With JDK 1.4 Java has expanded on its Properties class and now provides a Preferences API. This is the product of JSR-10 (Java Specification Request) Preferences API Specification: A simple API allowing programs to manipulate user preference data and configuration data, and is a substantial improvement on the Preferences functionality.

Part of the reason I'm looking into this is that given it provides a hierarchical preferences model, it might suit the needs of WikiFarms (see MultipleWikis, MultiWikiDevelopment, IdeasMultipleWikiWebs), since it would be possible to share both system configuration and user-level information across multiple wiki. -- MurrayAltheim

Overview #

[this overview c/o Sun's J2SE documentation]

Applications require preference and configuration data to adapt to the needs of different users and environments. The java.util.prefs package provides a way for applications to store and retrieve user and system preference and configuration data. The data is stored persistently in an implementation-dependent backing store. There are two separate trees of preference nodes, one for user preferences and one for system preferences.

All of the methods that modify preference data are permitted to operate asynchronously. They may return immediately, and changes will eventually propagate to the persistent backing store. The flush method can be used to force updates to the backing store.

The methods in the Preferences class may be invoked concurrently by multiple threads in a single JVM without the need for external synchronization, and the results will be equivalent to some serial execution. If this class is used concurrently by multiple JVMs that store their preference data in the same backing store, the data store will not be corrupted, but no other guarantees are made concerning the consistency of the preference data.

For more details, choose from the following links:

[end of Sun's Overview]

Notes on "Implementation"#

The J2SE includes documentation and information about the persistent storage implementation, but that's all directed at implementors at the J2SE level. Every J2SE implementation must have an implementation (and does, apparently). This seems to confuse some people: there's no reason why any developer using the Preferences API would need to either replace those implementations unless one were developing software for an OS that didn't already have a J2SE available; the whole point of the Preferences API was to simplify this stuff (for developers) not make it more complicated. Only if one were developing a J2SE implementation would you need to pay attention to this. There's a note in bold in the javadocs for java.util.prefs.PreferencesFactory:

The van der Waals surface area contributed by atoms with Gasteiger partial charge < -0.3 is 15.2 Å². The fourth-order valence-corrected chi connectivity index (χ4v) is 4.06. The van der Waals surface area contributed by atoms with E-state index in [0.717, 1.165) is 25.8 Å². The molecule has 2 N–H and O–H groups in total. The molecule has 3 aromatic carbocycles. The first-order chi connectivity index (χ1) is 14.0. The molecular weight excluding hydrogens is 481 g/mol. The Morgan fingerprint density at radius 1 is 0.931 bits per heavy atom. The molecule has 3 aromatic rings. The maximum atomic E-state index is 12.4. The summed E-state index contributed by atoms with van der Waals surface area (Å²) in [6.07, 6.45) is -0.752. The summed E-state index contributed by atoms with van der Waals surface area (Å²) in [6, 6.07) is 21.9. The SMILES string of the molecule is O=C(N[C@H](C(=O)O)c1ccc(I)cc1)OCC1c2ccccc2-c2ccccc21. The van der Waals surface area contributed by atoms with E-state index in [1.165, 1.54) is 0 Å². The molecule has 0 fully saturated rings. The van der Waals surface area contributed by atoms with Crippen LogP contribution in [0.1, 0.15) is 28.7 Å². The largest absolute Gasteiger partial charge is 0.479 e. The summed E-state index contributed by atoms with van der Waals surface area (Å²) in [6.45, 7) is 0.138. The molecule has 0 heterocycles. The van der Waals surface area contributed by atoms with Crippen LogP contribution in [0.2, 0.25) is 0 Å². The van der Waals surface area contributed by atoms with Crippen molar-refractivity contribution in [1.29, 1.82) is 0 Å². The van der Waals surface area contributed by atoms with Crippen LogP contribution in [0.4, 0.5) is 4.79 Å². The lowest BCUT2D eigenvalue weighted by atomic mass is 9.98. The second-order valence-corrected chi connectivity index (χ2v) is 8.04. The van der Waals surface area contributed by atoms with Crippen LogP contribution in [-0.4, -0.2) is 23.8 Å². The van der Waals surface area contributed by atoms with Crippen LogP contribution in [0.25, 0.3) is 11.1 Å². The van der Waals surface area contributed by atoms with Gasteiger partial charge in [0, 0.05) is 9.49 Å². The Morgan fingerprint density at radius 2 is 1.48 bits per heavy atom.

This class is for Preferences implementers only. Normal users of the Preferences facility should have no need to consult this documentation.

The Preferences API permits XML import and export of preference data. The DTD is posted as part of the javadocs for the java.util.prefs.Preferences class. There are methods for both importing and exporting the XML using

importPreferences(InputStream is)
Imports all of the preferences represented by the XML document on the specified input stream.
exportNode(OutputStream os)
Emits on the specified output stream an XML document representing all of the preferences contained in this node (but not its descendants).
exportSubtree(OutputStream os)
Emits an XML document representing all of the preferences contained in this node and all of its descendants.

but normally developers wouldn't even have to deal with these unless one wanted to control where the J2SE implementation was storing the prefs, e.g., to permit the XML to be hand-edited.

This class contains an export/import facility, allowing preferences to be "exported" to an XML document, and XML documents representing preferences to be "imported" back into the system. This facility may be used to back up all or part of a preference tree, and subsequently restore from the backup.


Articles and Projects#



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« This page (revision-3) was last changed on 17-Dec-2006 17:04 by MurrayAltheim